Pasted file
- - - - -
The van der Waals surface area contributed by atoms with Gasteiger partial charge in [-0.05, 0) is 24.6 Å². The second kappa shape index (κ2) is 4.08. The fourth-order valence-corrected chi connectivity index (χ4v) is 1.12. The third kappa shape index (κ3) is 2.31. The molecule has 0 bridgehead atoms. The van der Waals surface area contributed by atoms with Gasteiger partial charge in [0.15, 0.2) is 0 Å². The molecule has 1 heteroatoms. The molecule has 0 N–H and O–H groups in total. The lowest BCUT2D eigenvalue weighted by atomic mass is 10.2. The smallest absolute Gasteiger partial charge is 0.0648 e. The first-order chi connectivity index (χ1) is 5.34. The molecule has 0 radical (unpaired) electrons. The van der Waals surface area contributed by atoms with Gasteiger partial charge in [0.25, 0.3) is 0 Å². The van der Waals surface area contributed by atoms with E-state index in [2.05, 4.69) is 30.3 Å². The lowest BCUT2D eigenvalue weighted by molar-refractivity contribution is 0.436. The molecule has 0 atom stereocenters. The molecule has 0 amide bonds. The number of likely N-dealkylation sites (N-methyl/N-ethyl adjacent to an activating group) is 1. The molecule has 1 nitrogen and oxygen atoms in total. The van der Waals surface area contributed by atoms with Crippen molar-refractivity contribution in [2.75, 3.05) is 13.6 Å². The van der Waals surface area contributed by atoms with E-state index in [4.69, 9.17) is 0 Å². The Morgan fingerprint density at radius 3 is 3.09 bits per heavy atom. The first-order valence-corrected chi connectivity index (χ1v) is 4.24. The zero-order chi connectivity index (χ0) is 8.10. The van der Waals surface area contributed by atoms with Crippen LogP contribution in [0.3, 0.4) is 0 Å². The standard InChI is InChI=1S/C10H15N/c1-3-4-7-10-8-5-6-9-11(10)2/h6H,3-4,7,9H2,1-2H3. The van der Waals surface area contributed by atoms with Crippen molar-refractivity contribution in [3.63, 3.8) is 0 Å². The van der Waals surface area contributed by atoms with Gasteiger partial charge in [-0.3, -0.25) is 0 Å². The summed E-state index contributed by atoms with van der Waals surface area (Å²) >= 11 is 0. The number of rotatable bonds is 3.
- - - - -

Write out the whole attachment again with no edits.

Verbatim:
The van der Waals surface area contributed by atoms with Gasteiger partial charge in [-0.05, 0) is 24.6 Å². The second kappa shape index (κ2) is 4.08. The fourth-order valence-corrected chi connectivity index (χ4v) is 1.12. The third kappa shape index (κ3) is 2.31. The molecule has 0 bridgehead atoms. The van der Waals surface area contributed by atoms with Gasteiger partial charge in [0.15, 0.2) is 0 Å². The molecule has 1 heteroatoms. The molecule has 0 N–H and O–H groups in total. The lowest BCUT2D eigenvalue weighted by atomic mass is 10.2. The smallest absolute Gasteiger partial charge is 0.0648 e. The first-order chi connectivity index (χ1) is 5.34. The molecule has 0 radical (unpaired) electrons. The van der Waals surface area contributed by atoms with Gasteiger partial charge in [0.25, 0.3) is 0 Å². The van der Waals surface area contributed by atoms with E-state index in [2.05, 4.69) is 30.3 Å². The lowest BCUT2D eigenvalue weighted by molar-refractivity contribution is 0.436. The molecule has 0 atom stereocenters. The molecule has 0 amide bonds. The number of likely N-dealkylation sites (N-methyl/N-ethyl adjacent to an activating group) is 1. The molecule has 1 nitrogen and oxygen atoms in total. The van der Waals surface area contributed by atoms with Crippen molar-refractivity contribution in [2.75, 3.05) is 13.6 Å². The van der Waals surface area contributed by atoms with E-state index in [4.69, 9.17) is 0 Å². The Morgan fingerprint density at radius 3 is 3.09 bits per heavy atom. The first-order valence-corrected chi connectivity index (χ1v) is 4.24. The zero-order chi connectivity index (χ0) is 8.10. The van der Waals surface area contributed by atoms with Crippen LogP contribution in [0.3, 0.4) is 0 Å². The standard InChI is InChI=1S/C10H15N/c1-3-4-7-10-8-5-6-9-11(10)2/h6H,3-4,7,9H2,1-2H3. The van der Waals surface area contributed by atoms with Crippen molar-refractivity contribution in [3.63, 3.8) is 0 Å². The van der Waals surface area contributed by atoms with Gasteiger partial charge in [-0.3, -0.25) is 0 Å². The summed E-state index contributed by atoms with van der Waals surface area (Å²) >= 11 is 0. The number of rotatable bonds is 3.